12.04.2011 | Roman Olearchyk

New Criminal Investigation against Yulia Tymoshenko



On the eve of a visit to Kiev by Vladimir Putin, Russian prime minister, Ukrainian prosecutors on Monday launched a criminal case against ex-prime minister Yulia Tymoshenko, accusing her of illegally brokering a natural gas supply contract with him in January 2009.

“A criminal case has been launched against” Ms Tymoshenko, now an opposition leader, “over abuse of power linked to the signing of gas contracts in 2009, ” said Renat Kuzmin, Ukraine’s deputy prosecutor-general.

The news fuelled speculation that Kiev could challenge the two-year-old agreement which brought sharply higher gas import prices while ending a bitter stand-off that cut off European supplies. But such plans could stoke negative tensions ahead of Mr Putin’s Tuesday visit, during which he is expected to meet Viktor Yanukovich, Ukraine’s Moscow-friendly president.

As the charges were announced, allies in parliament backing Mr Yanukovich called for the gas agreement to be cancelled. Inna Bogoslovska, chairman of a parliamentary investigative committee, argued that the Tymoshenko-Putin agreement was illegally approved by Ms Tymoshenko’s cabinet and led to above-market gas prices for Ukraine.

In Ukraine, the announcement that Yanukovich-loyal prosecutors had filed a third criminal case against his political rival since last autumn exacerbated concerns expressed in recent months by the US and European Union that his administration was persecuting political opponents. Ms Tymoshenko has repeatedly denied wrongdoing, claiming her opponent wants to ban her from taking part in future parliamentary elections.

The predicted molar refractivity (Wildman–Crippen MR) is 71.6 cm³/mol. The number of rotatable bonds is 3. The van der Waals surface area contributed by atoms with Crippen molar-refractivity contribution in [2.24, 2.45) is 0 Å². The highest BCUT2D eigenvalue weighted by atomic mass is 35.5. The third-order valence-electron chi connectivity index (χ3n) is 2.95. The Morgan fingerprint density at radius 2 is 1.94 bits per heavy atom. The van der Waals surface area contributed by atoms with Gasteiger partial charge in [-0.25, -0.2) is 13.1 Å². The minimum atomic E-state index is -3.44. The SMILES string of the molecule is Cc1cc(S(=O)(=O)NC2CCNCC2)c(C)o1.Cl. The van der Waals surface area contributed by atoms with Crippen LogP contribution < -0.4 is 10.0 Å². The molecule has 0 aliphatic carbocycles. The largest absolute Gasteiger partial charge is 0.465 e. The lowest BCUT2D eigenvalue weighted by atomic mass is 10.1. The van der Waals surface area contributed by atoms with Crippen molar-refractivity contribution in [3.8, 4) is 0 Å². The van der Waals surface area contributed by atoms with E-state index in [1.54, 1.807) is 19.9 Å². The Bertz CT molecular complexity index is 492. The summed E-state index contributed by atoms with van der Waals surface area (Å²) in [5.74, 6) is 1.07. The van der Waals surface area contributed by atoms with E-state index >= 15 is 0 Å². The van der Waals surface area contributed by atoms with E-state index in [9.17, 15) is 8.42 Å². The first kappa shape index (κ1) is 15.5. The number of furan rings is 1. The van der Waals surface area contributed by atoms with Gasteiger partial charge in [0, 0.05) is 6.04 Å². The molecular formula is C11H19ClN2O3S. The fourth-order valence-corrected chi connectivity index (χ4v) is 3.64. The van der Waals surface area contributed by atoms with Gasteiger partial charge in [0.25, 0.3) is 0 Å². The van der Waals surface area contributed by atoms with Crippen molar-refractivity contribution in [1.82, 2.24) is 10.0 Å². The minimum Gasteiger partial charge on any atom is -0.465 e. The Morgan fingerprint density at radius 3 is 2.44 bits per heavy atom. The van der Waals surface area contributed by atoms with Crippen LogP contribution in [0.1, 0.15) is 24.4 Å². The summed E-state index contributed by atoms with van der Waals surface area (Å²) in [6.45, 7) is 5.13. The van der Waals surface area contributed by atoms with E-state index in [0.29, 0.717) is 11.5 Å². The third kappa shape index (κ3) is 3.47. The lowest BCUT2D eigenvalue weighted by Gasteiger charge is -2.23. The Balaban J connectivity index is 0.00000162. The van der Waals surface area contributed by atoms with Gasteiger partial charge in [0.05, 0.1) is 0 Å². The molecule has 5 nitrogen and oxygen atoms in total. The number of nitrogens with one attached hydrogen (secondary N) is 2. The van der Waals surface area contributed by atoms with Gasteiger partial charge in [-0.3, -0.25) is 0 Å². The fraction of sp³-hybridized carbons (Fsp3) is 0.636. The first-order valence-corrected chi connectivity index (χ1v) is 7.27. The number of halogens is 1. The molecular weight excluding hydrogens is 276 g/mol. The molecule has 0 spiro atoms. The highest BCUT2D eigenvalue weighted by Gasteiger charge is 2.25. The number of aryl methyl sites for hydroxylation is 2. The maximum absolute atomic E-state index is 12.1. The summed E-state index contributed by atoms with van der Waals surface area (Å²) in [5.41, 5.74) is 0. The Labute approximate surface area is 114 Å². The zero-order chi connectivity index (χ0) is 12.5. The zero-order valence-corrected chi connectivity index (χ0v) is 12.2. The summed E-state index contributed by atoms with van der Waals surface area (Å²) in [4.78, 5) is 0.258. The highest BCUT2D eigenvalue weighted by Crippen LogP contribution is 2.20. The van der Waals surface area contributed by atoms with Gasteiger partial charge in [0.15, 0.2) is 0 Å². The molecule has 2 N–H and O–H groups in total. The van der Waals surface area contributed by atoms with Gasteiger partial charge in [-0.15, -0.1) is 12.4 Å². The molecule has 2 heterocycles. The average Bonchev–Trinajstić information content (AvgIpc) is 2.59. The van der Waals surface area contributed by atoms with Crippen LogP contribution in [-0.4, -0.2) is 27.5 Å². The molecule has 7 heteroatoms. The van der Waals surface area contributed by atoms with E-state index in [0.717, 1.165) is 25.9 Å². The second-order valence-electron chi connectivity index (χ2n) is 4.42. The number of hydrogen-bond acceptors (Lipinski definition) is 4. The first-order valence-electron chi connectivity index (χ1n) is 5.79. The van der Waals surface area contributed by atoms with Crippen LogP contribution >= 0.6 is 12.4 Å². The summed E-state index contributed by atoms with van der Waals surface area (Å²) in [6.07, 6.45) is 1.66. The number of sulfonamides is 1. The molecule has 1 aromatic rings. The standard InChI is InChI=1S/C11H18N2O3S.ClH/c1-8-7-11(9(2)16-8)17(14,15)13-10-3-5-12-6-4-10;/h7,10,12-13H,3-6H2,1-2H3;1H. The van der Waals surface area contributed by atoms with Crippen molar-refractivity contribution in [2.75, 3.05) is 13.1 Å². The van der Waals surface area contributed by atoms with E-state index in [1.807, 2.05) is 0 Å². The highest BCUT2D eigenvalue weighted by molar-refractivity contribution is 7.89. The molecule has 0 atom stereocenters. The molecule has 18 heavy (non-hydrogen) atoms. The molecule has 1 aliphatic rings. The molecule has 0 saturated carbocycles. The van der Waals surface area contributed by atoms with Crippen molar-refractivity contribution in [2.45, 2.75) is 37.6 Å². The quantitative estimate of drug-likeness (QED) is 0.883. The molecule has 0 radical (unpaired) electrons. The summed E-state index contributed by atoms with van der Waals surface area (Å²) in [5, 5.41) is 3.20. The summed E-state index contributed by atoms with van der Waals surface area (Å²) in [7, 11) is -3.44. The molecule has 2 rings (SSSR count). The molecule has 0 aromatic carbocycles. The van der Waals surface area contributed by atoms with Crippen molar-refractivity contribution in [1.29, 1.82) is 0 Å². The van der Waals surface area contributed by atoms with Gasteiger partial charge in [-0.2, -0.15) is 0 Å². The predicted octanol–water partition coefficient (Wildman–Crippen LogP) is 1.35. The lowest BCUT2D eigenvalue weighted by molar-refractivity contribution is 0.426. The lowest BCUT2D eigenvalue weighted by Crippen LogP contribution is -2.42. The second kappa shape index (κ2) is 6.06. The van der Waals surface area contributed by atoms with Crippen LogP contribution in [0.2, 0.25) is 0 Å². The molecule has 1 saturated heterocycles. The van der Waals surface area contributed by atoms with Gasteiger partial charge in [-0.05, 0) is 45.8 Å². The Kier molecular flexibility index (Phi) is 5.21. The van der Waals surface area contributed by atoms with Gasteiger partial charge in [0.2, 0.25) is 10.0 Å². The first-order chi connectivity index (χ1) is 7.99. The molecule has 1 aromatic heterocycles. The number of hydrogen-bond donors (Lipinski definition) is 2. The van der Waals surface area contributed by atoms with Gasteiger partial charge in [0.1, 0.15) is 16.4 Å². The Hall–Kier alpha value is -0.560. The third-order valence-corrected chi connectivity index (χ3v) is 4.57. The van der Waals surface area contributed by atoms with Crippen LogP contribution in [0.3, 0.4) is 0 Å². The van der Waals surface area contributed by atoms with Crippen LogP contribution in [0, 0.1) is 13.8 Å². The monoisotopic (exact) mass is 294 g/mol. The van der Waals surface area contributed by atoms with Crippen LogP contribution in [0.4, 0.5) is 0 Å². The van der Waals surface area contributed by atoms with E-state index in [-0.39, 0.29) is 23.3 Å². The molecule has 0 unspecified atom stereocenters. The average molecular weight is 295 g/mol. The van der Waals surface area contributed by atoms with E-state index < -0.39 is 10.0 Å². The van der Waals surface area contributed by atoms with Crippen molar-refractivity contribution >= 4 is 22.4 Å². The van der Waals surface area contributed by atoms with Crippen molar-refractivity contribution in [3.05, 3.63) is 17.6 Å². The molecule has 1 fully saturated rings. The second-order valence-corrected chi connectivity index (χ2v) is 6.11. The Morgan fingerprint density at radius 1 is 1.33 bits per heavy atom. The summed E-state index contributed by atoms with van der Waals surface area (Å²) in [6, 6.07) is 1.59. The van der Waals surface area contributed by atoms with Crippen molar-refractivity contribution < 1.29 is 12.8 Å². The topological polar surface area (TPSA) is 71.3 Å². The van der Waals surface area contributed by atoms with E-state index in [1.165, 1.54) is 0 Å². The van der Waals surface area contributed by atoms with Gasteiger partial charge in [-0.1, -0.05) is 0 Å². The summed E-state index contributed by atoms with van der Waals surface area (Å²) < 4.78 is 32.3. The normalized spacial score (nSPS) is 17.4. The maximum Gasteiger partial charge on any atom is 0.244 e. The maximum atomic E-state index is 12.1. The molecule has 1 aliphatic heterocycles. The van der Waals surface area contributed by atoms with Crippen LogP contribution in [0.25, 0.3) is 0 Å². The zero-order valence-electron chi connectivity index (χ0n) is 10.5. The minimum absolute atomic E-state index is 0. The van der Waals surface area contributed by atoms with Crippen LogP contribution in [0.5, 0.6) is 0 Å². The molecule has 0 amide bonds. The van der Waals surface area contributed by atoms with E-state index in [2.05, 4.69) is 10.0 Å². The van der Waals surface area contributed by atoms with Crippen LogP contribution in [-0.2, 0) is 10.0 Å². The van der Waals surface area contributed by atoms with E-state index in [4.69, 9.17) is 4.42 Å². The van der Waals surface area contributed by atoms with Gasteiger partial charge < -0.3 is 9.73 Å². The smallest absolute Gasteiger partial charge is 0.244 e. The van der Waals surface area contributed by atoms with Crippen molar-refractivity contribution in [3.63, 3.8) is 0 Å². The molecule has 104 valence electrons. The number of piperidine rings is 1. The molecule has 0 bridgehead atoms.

But the broader focus could turn to Mr Putin’s reaction to the investigation and its implications for relations with Kiev, which has long sought to fend off hefty fuel price increases.

Since taking over as president in February 2010, Mr Yanukovich has repeatedly pledged to keep Kiev on a path towards EU integration while also reviving relations with Moscow that went sour under his predecessors.

In the first months of his presidency, Mr Yanukovich prolonged the Russian navy’s stay at Ukraine’s Sevastopol port in return for a 30 per cent discount on gas prices. But he has continued to call upon Moscow to further lower rising gas prices that are battering his nation’s ailing and fuel import-dependent economy.

Eager to keep Kiev within Moscow’s sphere of influence, Mr Putin is expected during his visit to step up pressure on Mr Yanukovich. He has long tried to drive a wedge into Kiev’s European integration plans, urging it to join Belarus and Kazakhstan instead in a Russia-led customs union.

Mr Yanukovich has resisted. But Russia has recently made an offer that some experts say is tempting.

Valery Golubev, deputy head of Russian gas giant Gazprom, tried to trump last week’s critical round of free trade negotiations between Brussels and Ukraine, offering the latter an $8bn annual discount on natural gas prices if it joined the customs union. The move would be incompatible with an EU free trade agreement.

So far, Ukrainian officials insist they would not drop free trade talks with Brussels but will continue urging Russia to lower gas prices and lift long-standing trade restrictions.

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